I was just about to say that it's Snowden's fault this data was leaked to the Christian Science Monitor 10 years ago. So not only does Snowden have data from the NSA, he apparently either has a TARDIS or a time-travelling DeLorean!
Putting aside the issue of whether the guy is telling the truth or if he's even in Scientology, the main issue is that he shouldn't be an Amazon seller in the first place.
He was doing so well with the first few paragraphs- just apologize for the mistake and nicely ask the customer to forgive it and remove the bad review. But then he goes crazy with threats... and from the look of the screen shot, it seems like this was a *public* posting? What kind of crazy is that? Why didn't he at least send that in a private e-mail?
I agree. Like you said, if this service was from "we_tell_you_you_are_fat.com", it would be hailed as a great social experiment.
And like other people are saying, as long as people opt-in (and can opt-out), then what's the issue? Or is this Karl's way of saying TechDirt's UK readers are fat and should use this service? Just kidding. :)
First, they're obviously playing the statistics game. Like the first poster points out, Neilsen can continue to say "95%" of its audience still watches TV, even though they'll define their audience in small print in a footnote. Sure, 95% over the years still looks good, but it's bad when the sample population is falling every year.
And why are the Neilsen ratings still used to determine network advertising rates? This is what gives us "sweeps week" where networks pull tricks to get more viewers (such as celebrity appearances, etc). Yet everyone knows that the sweeps week ratings won't happen every week.
I agree that it's stupid for the government to get involved in an airline-business matter. What's next, Congressional regulation on whether airlines should serve food?
Let's look at the facts: 1) "Airfones" and in-flight phones have been common on airplanes since at least the 1970's. 2) Airfones cost at least $5 a minute. 3) People will be chatty cathys because their own cell phone gives them cheap or free minutes. The obvious answer: set up a $5 per minute wifi system within the airplane. People won't use it because it's expensive and other passengers won't be disturbed.
And wasn't there an issue with cell phones not being able to connect to towers in an airplane travelling at 35,000 feet and going 500 mph? The $5 per minute wifi also solves this issue.
First why did you repeat the typo from the original article? The sentence should be "But it was possibly DUE to the confusion caused by the sudden entrance of the cops...", not "But it was possibly do to the confusion caused by the sudden entrance of the cops...".
Second, how old is the lawyer? You said he's been practicing law for half a century, which is 50 years. If he graduated law school and became an attorney when he was 21, is he now 71? Are there many attorneys in their 70's still practicing law?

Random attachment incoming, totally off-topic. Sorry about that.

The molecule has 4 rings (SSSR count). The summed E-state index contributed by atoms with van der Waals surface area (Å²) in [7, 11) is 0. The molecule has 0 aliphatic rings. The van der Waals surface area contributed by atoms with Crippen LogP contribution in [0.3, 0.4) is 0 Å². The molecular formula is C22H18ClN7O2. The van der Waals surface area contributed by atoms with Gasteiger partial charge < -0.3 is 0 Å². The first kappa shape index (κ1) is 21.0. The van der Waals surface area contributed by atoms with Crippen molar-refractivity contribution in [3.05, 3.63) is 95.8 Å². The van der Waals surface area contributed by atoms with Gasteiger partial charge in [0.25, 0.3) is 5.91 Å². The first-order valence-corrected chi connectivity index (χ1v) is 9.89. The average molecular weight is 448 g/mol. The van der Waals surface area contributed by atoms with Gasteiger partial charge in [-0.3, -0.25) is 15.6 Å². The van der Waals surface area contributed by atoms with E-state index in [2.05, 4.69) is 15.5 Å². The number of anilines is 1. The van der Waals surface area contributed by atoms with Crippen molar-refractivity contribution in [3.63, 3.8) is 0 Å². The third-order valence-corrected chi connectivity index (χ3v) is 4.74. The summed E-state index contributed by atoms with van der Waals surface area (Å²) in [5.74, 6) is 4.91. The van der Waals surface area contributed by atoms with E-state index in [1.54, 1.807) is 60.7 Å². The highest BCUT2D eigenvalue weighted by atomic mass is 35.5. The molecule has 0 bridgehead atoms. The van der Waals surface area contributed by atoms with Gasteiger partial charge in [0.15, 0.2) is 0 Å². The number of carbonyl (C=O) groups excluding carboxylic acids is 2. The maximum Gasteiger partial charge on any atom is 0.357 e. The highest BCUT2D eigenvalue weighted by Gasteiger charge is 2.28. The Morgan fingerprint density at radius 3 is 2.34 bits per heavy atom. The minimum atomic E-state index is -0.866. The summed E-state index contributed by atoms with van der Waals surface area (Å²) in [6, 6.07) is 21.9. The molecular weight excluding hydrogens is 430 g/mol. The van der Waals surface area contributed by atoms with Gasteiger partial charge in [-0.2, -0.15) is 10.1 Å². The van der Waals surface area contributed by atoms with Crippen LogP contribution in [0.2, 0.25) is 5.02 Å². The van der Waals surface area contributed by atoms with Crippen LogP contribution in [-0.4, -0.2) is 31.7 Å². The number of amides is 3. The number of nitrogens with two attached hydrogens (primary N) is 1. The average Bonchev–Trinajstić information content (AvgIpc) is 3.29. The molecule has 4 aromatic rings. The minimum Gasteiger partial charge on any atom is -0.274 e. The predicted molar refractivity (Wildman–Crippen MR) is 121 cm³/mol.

Some commenters at Ars make a good point: the statement from Verizon basically says their network is operating as expected, but they don't specifically say they aren't throttling Netflix. Why don't they "state unequivocally" that they're not doing it?
I love how they use Weird Al Yankovic as an example of parody.
First, Weird Al changes the lyrics enough to fall under the "transformative" rule. He doesn't just re-record Michael Jackson's song as "Dumb Beat It", he actually writes all new-lyrics to so with the music.
Second, and most importantly he gets permission from the artist or label. Did "Dumb Starbucks" get permission to do this?
Third, almost as important he pays the original artist a royalty. In fact, Weird Al got into a little trouble when he recorded a parody version of "Gangsta Paradise" because the artist claimed he didn't give Weird Al permission. Yet the artist reversed his position when he saw the payment checks from Weird Al. All of the original artists usually see their songs and CD's go up in sales when Weird Al releases his music, which brings in even more money.
Because of these, artists think it's an honor to be parodied by Weird Al. In fact, Mark Knopfler (of Dire Straits) said Weird Al could only record a parody version of their "Money for Nothing" if he played guitar on it!
Maybe the Dumb Starbucks people show watch VH-1's "Behind the Music" episode on Weird Al before using him as their example.
I wonder if we're finally reaching the point where technology is moving faster than people's ability to understand it. It sounds like the politicians in New Jersey don't comprehend anything about the proposal, including the fact that it's a proof of concept and there's no working code. All the politicians know is "Bitcoin is bad, so anything to do with it is bad", or more accurately, "We don't know much about this Bitcoin concept but we've heard scary stories, so we need to outlaw it."
And, of course, what are they outlawing? Since when does a state AG have power over someone in another state? I can see how a case can be made if the software was installed on a New Jersey resident's computer, but again, there's no working code! If I were the guy's attorney, I would simply send back a letter saying New Jersey has no standing to file anything and not even bother arguing about code, about Bitcoin, or anything else.